ZAMBIA sugar exports to EU on the increases

Exports of sugar from Zambia Sugar to the European Union (EU) have increased from 30 000 to 135 000 tonnes following the removal of the quota trading system.

The commissioning of the K1 trillion Nakambala Sugar Estate Expansion Project has resulted in increased production by 100 percent.  The expansion , that started in April 2007, included upgrading of the existing factory, construction of roads and canals as well as planting sugarcane on over 10 000  hectares of additional land.

Beginning April 1, 2009, the factory commenced full production from the previous 246 000 tonnes to 440 000 tonnes with 135 000 tonnes being exported to the European market. 130 000 tonnes will be for the Zambian market while 120 000 tonnes will cater for the booming regional markets.

“Our  exports to the EU are expected to increase to around 200 000 tonnes in about three years while production capacity of the plant will rise to 465 000 tonnes,” said Zambia Sugar’s corporate affairs manager Lovemore Sievu.

Zambia Sugar in November 2009 slashed its output forecast for the year to March 2010 to 350 000 tonnes from 420 000 tonnes due to excessive rains. Offseason rains in the early part of the growing period negatively impacted on sugar production, although it would still be higher than ever before.

The expansion project was primarily based on the trading regime change in the European market,  growth in regional markets such as the Democratic Republic of Congo (DRC) and also the diversification in the bio fuel sub sector with the need to be self-reliant in the supply of electricity.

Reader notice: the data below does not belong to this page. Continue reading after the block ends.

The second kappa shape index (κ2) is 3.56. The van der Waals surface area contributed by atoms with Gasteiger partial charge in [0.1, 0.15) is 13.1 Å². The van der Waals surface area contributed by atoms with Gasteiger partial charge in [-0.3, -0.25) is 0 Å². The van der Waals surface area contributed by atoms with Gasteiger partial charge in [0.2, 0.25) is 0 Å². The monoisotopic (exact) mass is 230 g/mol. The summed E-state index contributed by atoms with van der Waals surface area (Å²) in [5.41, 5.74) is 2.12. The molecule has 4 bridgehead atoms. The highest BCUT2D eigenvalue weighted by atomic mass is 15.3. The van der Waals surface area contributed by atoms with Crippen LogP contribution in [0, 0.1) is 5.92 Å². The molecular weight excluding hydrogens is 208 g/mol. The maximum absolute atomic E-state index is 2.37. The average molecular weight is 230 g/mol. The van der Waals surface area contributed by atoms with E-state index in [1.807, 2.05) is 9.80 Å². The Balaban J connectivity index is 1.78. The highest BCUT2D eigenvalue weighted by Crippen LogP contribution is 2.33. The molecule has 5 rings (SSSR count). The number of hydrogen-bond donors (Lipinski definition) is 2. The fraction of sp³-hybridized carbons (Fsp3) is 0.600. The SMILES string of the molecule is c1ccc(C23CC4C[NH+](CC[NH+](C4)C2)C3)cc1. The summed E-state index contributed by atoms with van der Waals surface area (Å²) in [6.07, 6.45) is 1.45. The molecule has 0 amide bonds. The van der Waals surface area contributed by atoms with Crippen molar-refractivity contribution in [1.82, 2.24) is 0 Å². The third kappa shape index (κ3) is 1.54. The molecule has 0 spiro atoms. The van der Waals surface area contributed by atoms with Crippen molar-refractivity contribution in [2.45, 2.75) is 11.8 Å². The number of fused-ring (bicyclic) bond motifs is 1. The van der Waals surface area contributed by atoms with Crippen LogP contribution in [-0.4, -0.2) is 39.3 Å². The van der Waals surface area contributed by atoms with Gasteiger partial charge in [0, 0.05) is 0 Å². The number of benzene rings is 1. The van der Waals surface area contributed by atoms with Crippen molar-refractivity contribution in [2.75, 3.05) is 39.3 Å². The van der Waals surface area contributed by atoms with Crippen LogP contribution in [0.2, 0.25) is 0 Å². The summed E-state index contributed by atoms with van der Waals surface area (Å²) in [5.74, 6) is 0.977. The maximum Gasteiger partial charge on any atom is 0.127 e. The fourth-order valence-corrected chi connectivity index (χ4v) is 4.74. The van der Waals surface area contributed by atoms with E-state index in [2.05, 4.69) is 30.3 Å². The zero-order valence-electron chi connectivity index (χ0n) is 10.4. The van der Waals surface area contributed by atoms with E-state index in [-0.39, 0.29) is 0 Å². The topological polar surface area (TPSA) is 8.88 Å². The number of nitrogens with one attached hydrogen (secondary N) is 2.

Under the Everything But Arms (EBA), the EU has given African, Caribbean and Pacific (ACP) countries duty free and quota free access to the European markets. With the coming of the Economic Partnership Agreements (EPAs), the quota system will be removed and countries will export whatever tonnage of commodities they can supply.

With the removal of the quotas in the EU markets, foreign exchange earnings for the country will increase. Growth in regional markets is also envisaged.

It is focused that lower prices of EU sugar exports, which became effective last October following new EU sugar market reforms, would be offset by increased market access since Zambia was now allowed duty free and quota free entry into the lucrative market.

And Zambia Sugar has stopped using electricity from the Zambia Electricity Supply Corporation (ZESCO) national grid following the installation of the 160-tonne per hour boiler and power plant that is turning  steam into electrical energy to produce 30 mega watts of power. This is supplementing the previously existing  10 mega watts  generation set. The company which is currently self-sufficient in energy and power has the capacity to internally deal with any surge in electricity demand.

“We get the energy from the residue for cane after we have extracted the sugar. The estate consumption for irrigation load peaks at about 25 megawatts while the expanded factory requires a few more megawatts of power. The installed electrical generating capacity on site is 40 megawatts. The factory uses about 13 to 14 megawatts and we can now essentially generate our own power requirements and that effectively reduces the demand on ZESCO to produce the extra 25 megawatts. This essentially puts 25 megawatts of power into the national grid,” managing director Steve Langton pointed out.